Canoodling in the Wreckage

Background Photo by Jonathan Borba on Unsplash

Florence slowed Israfel to a walk as they approached Molly, who grazed sedately by the ruins of the plane. Though Israfel was named after a warring angel, it was Molly who had the personality of a terrifying eldritch creature with divine powers. Hence, her presence outside of her paddock and clear across Florence’s father’s land. Molly did not think fences suited her.

Sighing, Florence eased off Israfel, who wisely backed up a few paces. Florence stood, looking at Molly in exasperation, while Molly side-eyed her, chewing industriously. 

“Bath,” Florence said. 

Molly’s ears perked and swung her long nose in Florence’s direction. “Uh-huh,” Florence said, moving forward stealthily. “I thought bath might get you. Can’t get baths out here, can you? No, no.” 

Molly, whose favorite pastime was being sprayed by the hose, allowed Florence to loop the rope around her neck, then jerked her head back, taking the rope with her, and trotting away, tail high. 

“Molly!” Florence shouted, her calm dissolving. “Fine! No baths. No baths ever!”

Florence checked on Israfel, who was clearly judging her for the ‘no baths’ comment, his ears pointed in opposite directions as he chewed. He also didn’t enjoy yelling. 

“Sorry, buddy.” She said, jogging after Molly, who had stopped nearer the plane. Israfel snorfled at her, but Florence didn’t hear, her gaze focused on Molly, then on the plane as movement caught her eye. 

“Molly,” Florence whispered, walking up alongside her. “Is someone in the plane?”

The plane in question was a wreck, the back end gone, presumably falling into the water before the plane crashed. It was a small plane, with very few passengers in it at the time, and all had somehow survived, which was why it hadn’t been big news for that long, and why it was taking so long for anyone to bother cleaning it up. 

The plane had crashed at the edge of her father’s land, and Michael was not one to make a fuss about something that truly wasn’t bothering him. He had checked to make sure the oil and fuel was properly cleared away (could never be too careful about that), took six-year old Florence to see it, one time at night, near Halloween, a night which would stay in her memory forever, and then let the company that owned the plane decide when to clear it away.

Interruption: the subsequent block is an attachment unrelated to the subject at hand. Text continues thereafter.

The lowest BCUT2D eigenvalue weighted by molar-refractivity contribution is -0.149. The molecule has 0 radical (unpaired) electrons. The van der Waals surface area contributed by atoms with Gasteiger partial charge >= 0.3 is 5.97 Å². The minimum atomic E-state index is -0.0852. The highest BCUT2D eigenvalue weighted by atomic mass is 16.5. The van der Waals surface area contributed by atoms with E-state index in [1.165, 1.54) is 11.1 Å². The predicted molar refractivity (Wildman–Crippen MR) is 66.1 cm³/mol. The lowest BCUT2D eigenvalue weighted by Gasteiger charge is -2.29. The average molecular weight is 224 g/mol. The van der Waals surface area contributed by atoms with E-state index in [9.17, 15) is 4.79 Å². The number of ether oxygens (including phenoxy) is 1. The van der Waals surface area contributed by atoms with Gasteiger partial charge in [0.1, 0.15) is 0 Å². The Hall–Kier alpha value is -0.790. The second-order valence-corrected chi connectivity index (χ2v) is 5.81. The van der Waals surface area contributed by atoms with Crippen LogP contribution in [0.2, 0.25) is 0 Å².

The company of the plane seemed to develop amnesia. As Florence grew older, she started to worry that the plane might be a hazard to the horses. Her father argued that the horses rarely reached that end of their land, their pastures didn’t go that far, but at that time they didn’t have Molly. 

Florence absent-mindedly stroked the side of Molly’s nose. Molly nickered, headbutting Florence gently in the arm. Florence barely noticed. 

Another movement in the window. A shadow passing by, in the distinct form of a human. Even as a chill crept down her spine, Florence thought, what a cliché, but that didn’t stop her from shuddering. She eased closer to Molly, who took that as an invitation to mouth at her sleeve. 

Florence could hear movement now. And voices. A lilting laugh. 

A laugh? 

Florence’s jaw clenched as the laugh registered in her brain. She knew that laugh. 

Leaving Molly nosing at empty space, Florence jogged to the open back of the plane, stopping abruptly in the entrance, trying not to sneer at Leah’s yelp. 

“Dad.” Florence said. 

“Daughter,” Michael said, with not an ounce of shame. “What brings you here?”

Florence huffed irritably, trying her best not to glare at Leah, who was still recovering from her shock, hand on chest like she was in Gone with the Wind

“Molly escaped her paddock, Dad. She’s right there!” Florence pointed to the other side of the plane.